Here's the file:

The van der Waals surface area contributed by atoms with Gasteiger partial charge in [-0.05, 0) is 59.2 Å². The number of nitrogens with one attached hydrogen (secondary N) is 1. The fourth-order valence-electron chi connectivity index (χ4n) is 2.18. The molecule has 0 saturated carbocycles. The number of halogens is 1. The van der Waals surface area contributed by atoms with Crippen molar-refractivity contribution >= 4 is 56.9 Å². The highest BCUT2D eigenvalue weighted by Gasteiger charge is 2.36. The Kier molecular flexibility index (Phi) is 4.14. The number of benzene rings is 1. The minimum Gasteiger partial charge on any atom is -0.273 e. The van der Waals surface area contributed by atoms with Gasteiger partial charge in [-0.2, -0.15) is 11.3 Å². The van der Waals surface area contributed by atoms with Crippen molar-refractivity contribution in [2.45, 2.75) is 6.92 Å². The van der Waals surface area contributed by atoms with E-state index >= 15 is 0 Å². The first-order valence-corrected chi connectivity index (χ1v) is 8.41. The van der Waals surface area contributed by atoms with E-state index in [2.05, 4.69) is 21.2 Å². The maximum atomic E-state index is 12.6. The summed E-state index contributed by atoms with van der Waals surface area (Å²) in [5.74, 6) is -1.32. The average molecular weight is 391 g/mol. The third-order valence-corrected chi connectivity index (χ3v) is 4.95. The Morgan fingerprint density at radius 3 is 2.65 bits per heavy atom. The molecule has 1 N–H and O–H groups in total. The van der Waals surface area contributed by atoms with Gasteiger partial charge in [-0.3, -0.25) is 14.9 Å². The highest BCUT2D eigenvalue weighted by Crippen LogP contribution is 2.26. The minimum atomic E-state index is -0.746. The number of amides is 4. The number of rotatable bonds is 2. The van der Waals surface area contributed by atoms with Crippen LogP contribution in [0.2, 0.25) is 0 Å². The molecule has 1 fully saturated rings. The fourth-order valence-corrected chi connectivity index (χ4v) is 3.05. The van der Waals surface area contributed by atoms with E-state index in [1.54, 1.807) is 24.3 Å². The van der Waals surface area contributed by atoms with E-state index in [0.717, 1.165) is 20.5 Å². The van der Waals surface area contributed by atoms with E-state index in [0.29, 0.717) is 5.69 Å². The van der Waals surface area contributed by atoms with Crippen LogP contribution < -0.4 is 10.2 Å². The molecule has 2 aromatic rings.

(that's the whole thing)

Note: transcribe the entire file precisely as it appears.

The van der Waals surface area contributed by atoms with Gasteiger partial charge in [-0.05, 0) is 59.2 Å². The number of nitrogens with one attached hydrogen (secondary N) is 1. The fourth-order valence-electron chi connectivity index (χ4n) is 2.18. The molecule has 0 saturated carbocycles. The number of halogens is 1. The van der Waals surface area contributed by atoms with Crippen molar-refractivity contribution >= 4 is 56.9 Å². The highest BCUT2D eigenvalue weighted by Gasteiger charge is 2.36. The Kier molecular flexibility index (Phi) is 4.14. The number of benzene rings is 1. The minimum Gasteiger partial charge on any atom is -0.273 e. The van der Waals surface area contributed by atoms with Gasteiger partial charge in [-0.2, -0.15) is 11.3 Å². The van der Waals surface area contributed by atoms with Crippen molar-refractivity contribution in [2.45, 2.75) is 6.92 Å². The van der Waals surface area contributed by atoms with E-state index >= 15 is 0 Å². The first-order valence-corrected chi connectivity index (χ1v) is 8.41. The van der Waals surface area contributed by atoms with E-state index in [2.05, 4.69) is 21.2 Å². The maximum atomic E-state index is 12.6. The summed E-state index contributed by atoms with van der Waals surface area (Å²) in [5.74, 6) is -1.32. The average molecular weight is 391 g/mol. The third-order valence-corrected chi connectivity index (χ3v) is 4.95. The Morgan fingerprint density at radius 3 is 2.65 bits per heavy atom. The molecule has 1 N–H and O–H groups in total. The van der Waals surface area contributed by atoms with Gasteiger partial charge in [-0.3, -0.25) is 14.9 Å². The highest BCUT2D eigenvalue weighted by Crippen LogP contribution is 2.26. The minimum atomic E-state index is -0.746. The number of amides is 4. The number of rotatable bonds is 2. The van der Waals surface area contributed by atoms with Crippen LogP contribution in [0.2, 0.25) is 0 Å². The molecule has 1 fully saturated rings. The fourth-order valence-corrected chi connectivity index (χ4v) is 3.05. The van der Waals surface area contributed by atoms with E-state index in [1.54, 1.807) is 24.3 Å². The van der Waals surface area contributed by atoms with E-state index in [0.717, 1.165) is 20.5 Å². The van der Waals surface area contributed by atoms with E-state index in [0.29, 0.717) is 5.69 Å². The van der Waals surface area contributed by atoms with Crippen LogP contribution < -0.4 is 10.2 Å². The molecule has 2 aromatic rings.